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Saturday, 01 November 2014

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'Extra care' housing scheme given go-ahead for Brampton

A housing development for senior citizens and the disabled has been given the go-ahead.

Heather Bradley photo
Heather Bradley

Members of Carlisle City Council’s development control committee have approved plans for a complex in Brampton, which will contain 38 ‘extra care’ flats.

They will be built on a site which is currently part of the Irthing Centre – which would be demolished – by Workington-based Impact Housing Association.

They will be targeted at people who are aged 55 or over – or have conditions such as dementia or a learning difficulty – who need attention but want to carry on living independently.

The development of the plans started in 2010.

A planning application to build them was submitted by community group Brampton and Beyond Community Trust last year, following an informal consultation.

It was turned down on grounds including that it would have had an impact on the privacy of neighbouring properties, parking arrangements would not have created a good living environment for residents and the building would have been out of character with other structures.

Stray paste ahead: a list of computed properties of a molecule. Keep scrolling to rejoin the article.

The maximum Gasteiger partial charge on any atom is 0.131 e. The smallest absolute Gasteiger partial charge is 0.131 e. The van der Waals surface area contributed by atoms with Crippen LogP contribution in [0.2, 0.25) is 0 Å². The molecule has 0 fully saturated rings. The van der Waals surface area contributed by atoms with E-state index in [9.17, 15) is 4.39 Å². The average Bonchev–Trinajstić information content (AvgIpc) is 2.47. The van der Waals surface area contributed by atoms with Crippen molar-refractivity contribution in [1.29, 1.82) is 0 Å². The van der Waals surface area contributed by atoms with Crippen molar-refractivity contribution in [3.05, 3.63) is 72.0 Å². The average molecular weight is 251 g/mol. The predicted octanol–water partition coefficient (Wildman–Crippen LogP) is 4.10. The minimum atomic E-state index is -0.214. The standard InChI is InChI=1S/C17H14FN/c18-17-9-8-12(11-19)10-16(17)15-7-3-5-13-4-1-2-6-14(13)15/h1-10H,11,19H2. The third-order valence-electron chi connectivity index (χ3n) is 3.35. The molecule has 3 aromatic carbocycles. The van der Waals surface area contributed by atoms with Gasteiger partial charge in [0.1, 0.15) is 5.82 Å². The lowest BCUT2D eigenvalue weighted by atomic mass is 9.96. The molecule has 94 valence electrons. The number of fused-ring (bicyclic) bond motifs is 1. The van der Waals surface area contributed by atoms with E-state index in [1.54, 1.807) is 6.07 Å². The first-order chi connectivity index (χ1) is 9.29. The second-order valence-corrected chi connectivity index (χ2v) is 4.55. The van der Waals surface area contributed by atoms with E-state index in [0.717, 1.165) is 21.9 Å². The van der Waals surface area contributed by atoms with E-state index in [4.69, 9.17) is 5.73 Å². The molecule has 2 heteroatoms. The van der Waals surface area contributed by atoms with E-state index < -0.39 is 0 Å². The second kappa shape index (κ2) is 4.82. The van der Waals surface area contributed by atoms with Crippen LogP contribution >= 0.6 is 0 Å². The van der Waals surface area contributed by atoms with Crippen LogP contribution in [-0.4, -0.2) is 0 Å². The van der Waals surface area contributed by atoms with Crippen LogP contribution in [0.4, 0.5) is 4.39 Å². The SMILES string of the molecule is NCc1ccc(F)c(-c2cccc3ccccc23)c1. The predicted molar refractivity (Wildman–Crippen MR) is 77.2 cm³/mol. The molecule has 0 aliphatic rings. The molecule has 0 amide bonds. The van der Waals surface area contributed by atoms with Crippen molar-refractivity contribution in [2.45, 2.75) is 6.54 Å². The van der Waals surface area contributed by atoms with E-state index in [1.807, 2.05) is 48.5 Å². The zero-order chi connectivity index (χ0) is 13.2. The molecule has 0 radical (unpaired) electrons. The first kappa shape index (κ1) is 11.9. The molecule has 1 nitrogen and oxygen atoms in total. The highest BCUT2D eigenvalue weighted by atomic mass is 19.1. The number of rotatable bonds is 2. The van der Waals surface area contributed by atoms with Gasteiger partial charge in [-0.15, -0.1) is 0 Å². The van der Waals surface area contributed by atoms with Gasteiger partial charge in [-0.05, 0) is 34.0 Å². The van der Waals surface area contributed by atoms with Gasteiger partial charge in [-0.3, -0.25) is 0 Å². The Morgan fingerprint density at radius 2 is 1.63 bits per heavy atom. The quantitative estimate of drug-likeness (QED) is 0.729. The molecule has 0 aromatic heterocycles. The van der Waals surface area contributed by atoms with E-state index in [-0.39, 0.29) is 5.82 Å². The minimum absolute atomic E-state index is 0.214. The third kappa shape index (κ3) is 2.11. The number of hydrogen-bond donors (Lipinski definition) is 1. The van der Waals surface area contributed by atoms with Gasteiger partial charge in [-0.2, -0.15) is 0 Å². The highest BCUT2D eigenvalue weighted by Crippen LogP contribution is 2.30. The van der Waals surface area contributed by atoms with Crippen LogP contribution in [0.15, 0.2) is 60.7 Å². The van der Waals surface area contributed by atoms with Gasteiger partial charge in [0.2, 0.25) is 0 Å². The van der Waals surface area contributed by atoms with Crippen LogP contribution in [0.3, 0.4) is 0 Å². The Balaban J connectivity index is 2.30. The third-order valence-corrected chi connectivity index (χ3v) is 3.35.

The group appealed this decision through the Planning Inspectorate but failed to get the decision overturned. Shortly afterwards, the trust announced that Impact would become involved with the project.

The housing association’s architects – Unwin Jones – carried out a redesign on the site. A report to members said this had addressed issues raised and it was passed unanimously.

Councillor Ann Warwick, who represents Upperby, said: “I am pleased with the changes in design because the original design wasn’t going to work. This is much better.”

Heather Bradley, who represents Currock, added: “Developing this type of housing is absolutely essential for this area. We have an aging population that is still comparatively fit and still quite determined to stay in its own home.”

Ray Bloxham, who represents Longtown and Rockcliffe, said they should be ‘very proud’ they had turned down the original plans because “it needed to be redone.”

The land the development will be built on is currently owned by Cumbria County Council. This will be transferred to the community trust who will lease it to Impact.

The project was originally earmarked to cost around £4m, with funding being secured once planning permission was granted but Impact has stated the changes mean it is now likely to cost more than that.

Building work has to begin within three years.

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